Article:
Use of Plants by Enslaved Laborers at Andrew Jackson’s Hermitage Plantation
This is an abstract from the "SAA 2019: General Sessions" session, at the 84th annual meeting of the Society for American Archaeology.
From 1804 until 1865, The Hermitage was home to Andrew Jackson, his descendants, and over 130 enslaved men, women, and children, often invisible in the historical record, who labored in the fields of Jackson's cotton plantation near Nashville, Tennessee. After emancipation, freed households continued to live in the former domestic quarters. For three decades archaeologists excavated hundreds of thousands of artifacts from twelve domestic sites scattered across three settlement clusters: the Mansion Backyard, the Field Quarter, and the First Hermitage. A collaboration between the University of Tennessee Department of Anthropology and The Digital Archaeological Archive of Comparative Slavery, this paper presents the results of the plant analysis from over 35 contexts from the First Hermitage, the area of the property that was home to the Jackson family and a small group of enslaved laborers between 1804 and 1821. After 1821, the First Hermitage was populated entirely by Jackson's growing slave labor force. Remains of cotton seeds, corn cobs, and sweet potatoes, among other plant remains, provide insights into the ways that the enslaved used plants in their daily activities to supplement rations and to cope with the struggles of life on the plantation.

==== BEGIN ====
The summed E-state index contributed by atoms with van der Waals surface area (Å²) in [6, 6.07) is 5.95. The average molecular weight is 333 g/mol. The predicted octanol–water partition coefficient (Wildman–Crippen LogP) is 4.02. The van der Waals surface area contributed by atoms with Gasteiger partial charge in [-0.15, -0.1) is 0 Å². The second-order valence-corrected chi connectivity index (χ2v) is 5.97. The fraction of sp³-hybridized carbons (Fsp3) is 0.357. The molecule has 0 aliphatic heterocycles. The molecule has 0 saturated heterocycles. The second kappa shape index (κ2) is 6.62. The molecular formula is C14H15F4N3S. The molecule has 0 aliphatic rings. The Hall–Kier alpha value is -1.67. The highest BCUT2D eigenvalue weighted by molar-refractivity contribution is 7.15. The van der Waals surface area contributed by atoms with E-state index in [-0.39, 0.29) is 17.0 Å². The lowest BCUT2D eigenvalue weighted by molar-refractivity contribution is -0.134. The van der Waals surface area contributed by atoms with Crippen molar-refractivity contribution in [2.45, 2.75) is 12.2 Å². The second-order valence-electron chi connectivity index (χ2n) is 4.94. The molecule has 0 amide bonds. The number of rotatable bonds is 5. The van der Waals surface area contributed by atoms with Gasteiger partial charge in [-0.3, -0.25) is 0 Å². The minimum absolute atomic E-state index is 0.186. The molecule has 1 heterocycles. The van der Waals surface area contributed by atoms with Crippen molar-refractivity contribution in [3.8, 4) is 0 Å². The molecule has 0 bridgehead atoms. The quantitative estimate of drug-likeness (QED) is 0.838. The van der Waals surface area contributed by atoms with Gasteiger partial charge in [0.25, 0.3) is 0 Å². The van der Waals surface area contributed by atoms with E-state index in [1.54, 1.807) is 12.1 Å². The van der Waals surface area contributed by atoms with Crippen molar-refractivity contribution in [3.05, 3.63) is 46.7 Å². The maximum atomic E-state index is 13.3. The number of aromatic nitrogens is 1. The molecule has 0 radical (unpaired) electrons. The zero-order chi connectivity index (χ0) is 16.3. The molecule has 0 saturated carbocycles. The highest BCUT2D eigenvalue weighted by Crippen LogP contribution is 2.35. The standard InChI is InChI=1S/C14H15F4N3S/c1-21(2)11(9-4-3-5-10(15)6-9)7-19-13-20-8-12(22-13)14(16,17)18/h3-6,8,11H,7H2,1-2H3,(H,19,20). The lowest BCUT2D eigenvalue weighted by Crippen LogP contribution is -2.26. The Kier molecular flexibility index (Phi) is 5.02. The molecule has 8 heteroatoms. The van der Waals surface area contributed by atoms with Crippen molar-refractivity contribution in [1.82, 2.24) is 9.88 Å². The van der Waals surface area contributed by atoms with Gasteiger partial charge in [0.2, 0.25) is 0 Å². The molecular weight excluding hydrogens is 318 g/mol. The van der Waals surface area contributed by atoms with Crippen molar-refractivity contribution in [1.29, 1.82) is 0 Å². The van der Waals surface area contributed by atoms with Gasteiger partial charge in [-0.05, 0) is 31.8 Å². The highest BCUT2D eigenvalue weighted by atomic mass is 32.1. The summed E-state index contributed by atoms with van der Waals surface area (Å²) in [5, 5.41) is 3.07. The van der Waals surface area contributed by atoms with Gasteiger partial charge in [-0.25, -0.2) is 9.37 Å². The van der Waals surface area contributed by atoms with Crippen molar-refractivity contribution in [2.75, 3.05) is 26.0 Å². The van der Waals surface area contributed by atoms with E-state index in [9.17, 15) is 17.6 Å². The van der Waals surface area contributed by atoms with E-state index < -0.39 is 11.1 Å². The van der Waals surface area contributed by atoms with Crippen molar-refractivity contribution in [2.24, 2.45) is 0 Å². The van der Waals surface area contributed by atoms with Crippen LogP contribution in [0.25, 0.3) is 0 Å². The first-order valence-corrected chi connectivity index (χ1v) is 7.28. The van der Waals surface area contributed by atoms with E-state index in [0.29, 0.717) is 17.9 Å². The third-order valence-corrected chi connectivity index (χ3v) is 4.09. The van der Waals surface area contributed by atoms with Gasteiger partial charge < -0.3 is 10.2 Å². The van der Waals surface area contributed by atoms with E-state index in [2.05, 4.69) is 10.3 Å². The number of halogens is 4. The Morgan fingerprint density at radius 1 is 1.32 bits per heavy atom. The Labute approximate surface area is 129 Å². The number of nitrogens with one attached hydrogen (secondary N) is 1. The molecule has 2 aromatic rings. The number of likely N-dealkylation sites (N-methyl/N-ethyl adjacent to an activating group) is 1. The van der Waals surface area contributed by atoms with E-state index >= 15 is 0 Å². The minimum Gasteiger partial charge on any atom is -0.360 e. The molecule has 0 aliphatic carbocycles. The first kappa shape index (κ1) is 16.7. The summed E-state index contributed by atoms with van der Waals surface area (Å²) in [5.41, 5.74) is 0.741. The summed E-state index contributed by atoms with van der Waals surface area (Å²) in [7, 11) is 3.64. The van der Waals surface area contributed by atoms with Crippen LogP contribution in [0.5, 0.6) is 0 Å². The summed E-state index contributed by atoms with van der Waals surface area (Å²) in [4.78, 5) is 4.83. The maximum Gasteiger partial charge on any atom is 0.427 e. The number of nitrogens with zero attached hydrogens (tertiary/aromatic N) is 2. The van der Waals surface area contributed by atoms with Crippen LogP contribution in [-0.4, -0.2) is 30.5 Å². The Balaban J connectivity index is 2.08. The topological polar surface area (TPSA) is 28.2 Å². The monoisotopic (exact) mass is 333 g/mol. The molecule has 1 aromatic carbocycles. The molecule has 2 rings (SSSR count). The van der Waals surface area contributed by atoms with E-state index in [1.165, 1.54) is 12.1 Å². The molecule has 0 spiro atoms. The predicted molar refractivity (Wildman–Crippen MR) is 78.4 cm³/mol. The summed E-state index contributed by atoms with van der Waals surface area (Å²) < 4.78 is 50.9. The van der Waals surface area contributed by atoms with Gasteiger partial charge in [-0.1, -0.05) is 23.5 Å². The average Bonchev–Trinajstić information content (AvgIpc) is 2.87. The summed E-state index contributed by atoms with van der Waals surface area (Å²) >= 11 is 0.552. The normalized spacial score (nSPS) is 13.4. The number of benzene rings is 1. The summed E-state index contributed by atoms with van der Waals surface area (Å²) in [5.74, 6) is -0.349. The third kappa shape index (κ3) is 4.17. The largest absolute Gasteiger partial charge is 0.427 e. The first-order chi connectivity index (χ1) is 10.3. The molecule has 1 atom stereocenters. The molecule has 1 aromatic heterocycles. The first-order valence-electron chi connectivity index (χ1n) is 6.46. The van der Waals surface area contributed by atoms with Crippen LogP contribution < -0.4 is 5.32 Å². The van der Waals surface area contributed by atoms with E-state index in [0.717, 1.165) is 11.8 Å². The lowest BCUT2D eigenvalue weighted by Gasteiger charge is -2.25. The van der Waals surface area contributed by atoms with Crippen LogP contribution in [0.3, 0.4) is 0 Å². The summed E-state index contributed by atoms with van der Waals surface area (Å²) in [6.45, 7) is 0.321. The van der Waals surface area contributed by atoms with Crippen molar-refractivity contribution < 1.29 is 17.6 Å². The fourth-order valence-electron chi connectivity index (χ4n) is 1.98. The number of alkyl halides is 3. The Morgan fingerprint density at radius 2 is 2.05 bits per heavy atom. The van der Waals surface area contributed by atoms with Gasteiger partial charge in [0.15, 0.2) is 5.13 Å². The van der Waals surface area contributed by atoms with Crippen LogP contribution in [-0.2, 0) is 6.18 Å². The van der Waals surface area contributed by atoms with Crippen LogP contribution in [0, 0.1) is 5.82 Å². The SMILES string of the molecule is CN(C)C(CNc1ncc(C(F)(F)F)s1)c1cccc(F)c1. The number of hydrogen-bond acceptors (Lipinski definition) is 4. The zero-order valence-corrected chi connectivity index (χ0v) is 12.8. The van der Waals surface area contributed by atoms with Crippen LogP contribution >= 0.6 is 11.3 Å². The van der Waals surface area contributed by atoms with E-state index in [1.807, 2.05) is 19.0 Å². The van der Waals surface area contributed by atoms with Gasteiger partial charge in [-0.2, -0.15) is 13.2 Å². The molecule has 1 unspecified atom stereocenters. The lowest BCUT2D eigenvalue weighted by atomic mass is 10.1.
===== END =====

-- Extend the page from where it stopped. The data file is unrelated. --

Cite this Record
Use of Plants by Enslaved Laborers at Andrew Jackson’s Hermitage Plantation. Kandace Hollenbach, Jillian Galle. Presented at The 84th Annual Meeting of the Society for American Archaeology, Albuquerque, NM. 2019 ( tDAR id: 450008)
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min long: -93.735; min lat: 24.847 ; max long: -73.389; max lat: 39.572 ;
Abstract Id(s): 26183